Of course the volume of free content is exploding at a ridiculous rate. Depending on what study you read, the amount of available web-based content (the supply) is doubling every 9 to 24 months. Unimaginable, really.

However, our ability to consume that content (the demand) is finite. There are only so many hours in a day and even if we consume content while we eat, work and drive, there is a theoretical and inviolable limit to consumption, which we are now approaching.

This intersection of finite content consumption and rising content availability will create a tremor I call The Content Shock. In a situation where content supply is exponentially exploding while content demand is flat, we would predict that individuals, companies, and brands would have to “pay” consumers more and more just to get them to see the same amount of content.

Content Shock: Why content marketing is not a sustainable strategy – Schaefer Marketing Solutions: We Help Businesses {grow}.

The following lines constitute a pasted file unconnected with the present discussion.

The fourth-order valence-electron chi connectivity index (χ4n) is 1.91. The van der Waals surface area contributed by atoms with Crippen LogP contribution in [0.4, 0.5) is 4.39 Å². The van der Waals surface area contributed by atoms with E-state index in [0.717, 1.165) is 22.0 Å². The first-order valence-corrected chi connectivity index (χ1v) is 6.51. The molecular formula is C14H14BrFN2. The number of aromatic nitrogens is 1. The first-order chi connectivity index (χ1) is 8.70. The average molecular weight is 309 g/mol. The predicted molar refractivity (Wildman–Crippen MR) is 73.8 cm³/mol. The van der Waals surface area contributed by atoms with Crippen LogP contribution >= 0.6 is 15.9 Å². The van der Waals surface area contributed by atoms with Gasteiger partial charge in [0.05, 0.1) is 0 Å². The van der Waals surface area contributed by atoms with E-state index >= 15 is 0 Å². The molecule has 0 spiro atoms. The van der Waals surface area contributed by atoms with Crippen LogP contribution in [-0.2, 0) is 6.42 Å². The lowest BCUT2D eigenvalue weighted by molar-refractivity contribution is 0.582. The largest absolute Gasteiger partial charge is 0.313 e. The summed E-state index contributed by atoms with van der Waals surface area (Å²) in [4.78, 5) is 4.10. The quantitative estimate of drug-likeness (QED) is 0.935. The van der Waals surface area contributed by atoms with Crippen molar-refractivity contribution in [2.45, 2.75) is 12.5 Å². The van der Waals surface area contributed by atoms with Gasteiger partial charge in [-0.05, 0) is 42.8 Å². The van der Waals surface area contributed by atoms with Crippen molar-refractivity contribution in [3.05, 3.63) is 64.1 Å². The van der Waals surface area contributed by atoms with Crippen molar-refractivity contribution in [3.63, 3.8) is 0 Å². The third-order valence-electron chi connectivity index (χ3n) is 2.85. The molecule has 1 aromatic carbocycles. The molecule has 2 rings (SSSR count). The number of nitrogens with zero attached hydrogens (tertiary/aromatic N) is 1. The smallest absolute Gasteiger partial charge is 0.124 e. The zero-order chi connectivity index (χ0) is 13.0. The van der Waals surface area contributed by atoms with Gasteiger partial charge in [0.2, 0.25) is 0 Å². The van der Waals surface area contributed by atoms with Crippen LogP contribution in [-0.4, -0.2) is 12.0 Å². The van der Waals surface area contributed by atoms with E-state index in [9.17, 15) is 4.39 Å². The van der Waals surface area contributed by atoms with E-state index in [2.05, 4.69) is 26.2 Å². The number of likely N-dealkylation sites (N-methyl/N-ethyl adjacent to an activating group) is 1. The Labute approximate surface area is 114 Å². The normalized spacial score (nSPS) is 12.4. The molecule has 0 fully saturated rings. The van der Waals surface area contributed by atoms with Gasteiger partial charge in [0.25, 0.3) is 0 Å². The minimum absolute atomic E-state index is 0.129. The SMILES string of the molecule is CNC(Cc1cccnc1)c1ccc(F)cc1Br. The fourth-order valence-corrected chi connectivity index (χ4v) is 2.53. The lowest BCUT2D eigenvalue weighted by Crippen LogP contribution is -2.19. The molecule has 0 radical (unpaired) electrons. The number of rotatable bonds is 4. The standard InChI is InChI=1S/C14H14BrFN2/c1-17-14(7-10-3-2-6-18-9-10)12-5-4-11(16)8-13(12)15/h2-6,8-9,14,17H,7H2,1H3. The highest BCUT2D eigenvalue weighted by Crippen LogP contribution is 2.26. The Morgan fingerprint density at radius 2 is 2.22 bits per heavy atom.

My comment:

You’re talking about what is mainly regurgitated content, repeated from one blog to the next and the next and then shared on social media too. There is still a “market” for fresh and original content – something which has not been duplicated and repeated and made to suit the almighty Google.

Niche blogs from people who actually are a source of information, an authority on their topic and artists who still create something of their own will still have readers.

The problems will be copyrights, not having content ripped off (shared without permission). With so many content marketers, content curators, social media and Google rank obsessed people it is not so hard to get original content picked up and shared around. The hard part is keeping the source link (the artist’s link) with the content.

There is a lack of original content and the marketers are quick to dive in when they actually find something unique because it is becoming harder to find something that hasn’t already been shared and overshared.

Don’t Make Twitter a Dead End for your Profile

I found a blog, Dime Store Chic, had a lot of fun reading several posts, reposted a few of them. Then it came time to decide to keep the link bookmarked, follow on Twitter, like on Facebook and join on Google+. If I like a blog I always follow it with whichever social media they seem most active on, or add the link to my collection of links so I can find it again.

I picked Twitter first because it’s the one I like, it’s active and I can get a quick look at what people are doing now, today even. This is what I found: